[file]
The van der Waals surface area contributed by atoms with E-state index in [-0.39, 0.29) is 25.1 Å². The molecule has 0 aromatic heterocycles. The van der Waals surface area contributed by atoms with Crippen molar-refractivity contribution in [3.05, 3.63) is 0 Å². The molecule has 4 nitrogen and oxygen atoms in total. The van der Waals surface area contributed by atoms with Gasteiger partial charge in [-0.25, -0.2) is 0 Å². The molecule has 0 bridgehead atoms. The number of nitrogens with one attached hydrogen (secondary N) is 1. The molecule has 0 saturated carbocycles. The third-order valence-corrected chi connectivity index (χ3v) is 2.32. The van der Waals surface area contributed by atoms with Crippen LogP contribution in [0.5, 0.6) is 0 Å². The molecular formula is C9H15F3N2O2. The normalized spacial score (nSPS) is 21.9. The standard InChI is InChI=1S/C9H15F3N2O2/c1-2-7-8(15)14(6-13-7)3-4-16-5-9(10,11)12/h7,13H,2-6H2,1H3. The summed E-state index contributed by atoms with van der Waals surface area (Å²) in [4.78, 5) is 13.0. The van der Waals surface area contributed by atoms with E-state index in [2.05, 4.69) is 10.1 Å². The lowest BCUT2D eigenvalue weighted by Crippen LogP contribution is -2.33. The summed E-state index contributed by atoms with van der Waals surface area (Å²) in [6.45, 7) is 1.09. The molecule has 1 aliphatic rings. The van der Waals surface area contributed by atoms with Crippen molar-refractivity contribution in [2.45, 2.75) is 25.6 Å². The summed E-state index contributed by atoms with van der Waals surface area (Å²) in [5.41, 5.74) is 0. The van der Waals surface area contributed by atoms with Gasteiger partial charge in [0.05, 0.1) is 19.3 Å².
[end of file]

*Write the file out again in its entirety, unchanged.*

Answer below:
The van der Waals surface area contributed by atoms with E-state index in [-0.39, 0.29) is 25.1 Å². The molecule has 0 aromatic heterocycles. The van der Waals surface area contributed by atoms with Crippen molar-refractivity contribution in [3.05, 3.63) is 0 Å². The molecule has 4 nitrogen and oxygen atoms in total. The van der Waals surface area contributed by atoms with Gasteiger partial charge in [-0.25, -0.2) is 0 Å². The molecule has 0 bridgehead atoms. The number of nitrogens with one attached hydrogen (secondary N) is 1. The molecule has 0 saturated carbocycles. The third-order valence-corrected chi connectivity index (χ3v) is 2.32. The van der Waals surface area contributed by atoms with Crippen LogP contribution in [0.5, 0.6) is 0 Å². The molecular formula is C9H15F3N2O2. The normalized spacial score (nSPS) is 21.9. The standard InChI is InChI=1S/C9H15F3N2O2/c1-2-7-8(15)14(6-13-7)3-4-16-5-9(10,11)12/h7,13H,2-6H2,1H3. The summed E-state index contributed by atoms with van der Waals surface area (Å²) in [4.78, 5) is 13.0. The van der Waals surface area contributed by atoms with E-state index in [2.05, 4.69) is 10.1 Å². The lowest BCUT2D eigenvalue weighted by Crippen LogP contribution is -2.33. The summed E-state index contributed by atoms with van der Waals surface area (Å²) in [6.45, 7) is 1.09. The molecule has 1 aliphatic rings. The van der Waals surface area contributed by atoms with Crippen molar-refractivity contribution in [2.45, 2.75) is 25.6 Å². The summed E-state index contributed by atoms with van der Waals surface area (Å²) in [5.41, 5.74) is 0. The van der Waals surface area contributed by atoms with Gasteiger partial charge in [0.05, 0.1) is 19.3 Å².